Management team

Sigurd Braun

Sigurd Braun

Sigurd Braun studied biology at the Albert-Ludwig-Universität in Freiburg, Germany, and did his doctoral work at the Max Planck Institute of Biochemistry, Martinsried, Germany, on ubiquitin-dependent protein degradation in the group of Stefan Jentsch. He obtained his PhD from the Ludwig-Maximilians-Universität (LMU) München in 2005.

For his postdoctoral studies (2005-2011), he focused on regulatory processes in chromatin biology, joining the lab of Hiten Madhani at the University of California San Francisco (UCSF), USA.

In 2012, he returned to Munich and started his independent research group at the LMU in the Department of Physiological Chemistry of the Medical Faculty.

His group studies molecular mechanisms and functional pathways that control nuclear organization and regulation of silent chromatin, combining genetics with quantitative assays and systems biology approaches. These studies are done in the fission yeast model system (Schizosaccharomyces pombe), which shares many of the conserved hallmarks of heterochromatin present in metazoans but is less complex and can be easily genetically manipulated.

One question addressed by the group is how nuclear organization alters in response to stress and how this affects heterochromatin localization and gene expression, a process that shows high level of cellular heterogeneity.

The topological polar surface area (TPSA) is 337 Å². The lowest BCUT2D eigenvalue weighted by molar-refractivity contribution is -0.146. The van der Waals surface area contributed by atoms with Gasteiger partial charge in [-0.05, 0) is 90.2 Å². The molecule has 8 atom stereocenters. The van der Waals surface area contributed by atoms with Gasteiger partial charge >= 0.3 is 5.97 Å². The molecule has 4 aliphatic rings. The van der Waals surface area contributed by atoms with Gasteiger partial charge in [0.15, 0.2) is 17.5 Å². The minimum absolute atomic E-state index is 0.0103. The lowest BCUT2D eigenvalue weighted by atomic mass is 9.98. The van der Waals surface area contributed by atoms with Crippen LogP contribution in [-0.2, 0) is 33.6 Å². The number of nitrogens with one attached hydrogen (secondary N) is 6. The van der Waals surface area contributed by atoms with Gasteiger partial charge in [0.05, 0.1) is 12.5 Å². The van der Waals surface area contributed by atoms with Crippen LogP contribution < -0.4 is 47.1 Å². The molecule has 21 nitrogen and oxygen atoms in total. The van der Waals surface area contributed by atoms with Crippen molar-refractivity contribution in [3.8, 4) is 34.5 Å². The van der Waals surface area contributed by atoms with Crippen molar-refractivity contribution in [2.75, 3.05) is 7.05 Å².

Nicolai Siegel

Nicolai Siegel

Nicolai Siegel holds a bachelor degree in biochemistry from Brown University in Providence, USA and a PhD from The Rockefeller University in New York, USA.

Following his PhD, he worked from 2010 to 2011 as an EMBO / HFSP Postdoctoral Fellow in the Host-Parasite Interactions group of Artur Scherf at Institut Pasteur, Paris, France. From 2012 to 2017 he led a ZINF Young Investigator Group at the Institute for Molecular Infection Biology at the University of Würzburg, Germany.

In 2017, he was appointed Professor for Molecular Parasitology at the Ludwig-Maximilians-Universität München.

His group is interested in the molecular mechanisms that control cell-to-cell heterogeneity in pathogen populations. As a model to study cell-to-cell heterogeneity, the Siegel Lab studies antigenic variation in Trypanosoma brucei, a unicellular parasite responsible for sleeping sickness in humans and nagana in cattle.

One goal of the group is to understand how changes in chromatin structure and genome architecture influence antigenic variation at the single-cell level.

Lara Hassan

Lara Hassan

Lara Hassan studied Applied Biotechnology at the Lebanese University in Beirut, Lebanon. A fellowship from Erasmus led her to Germany where she did a research stay at the Freie Universität Berlin. Afterward, she did her doctoral work at the Technical University of Munich, Germany, on investigating the interaction between filamentous fungi and lignocellulosic substrates.

During her time at the Technical University of Munich, she had the chance to work on international collaborative projects and in science administration in an international stay at the TUM liaison office in Cairo.

In the frame of promoting research in Germany and supporting international students, she self-initiated a seminar series at universities in Egypt and Lebanon. The seminars mainly focus on: “Intercultural communication: moving to Germany” and “PhD in Germany: available possibilities and application processes”. This eventually led her to join Cell2Cell innovative training network.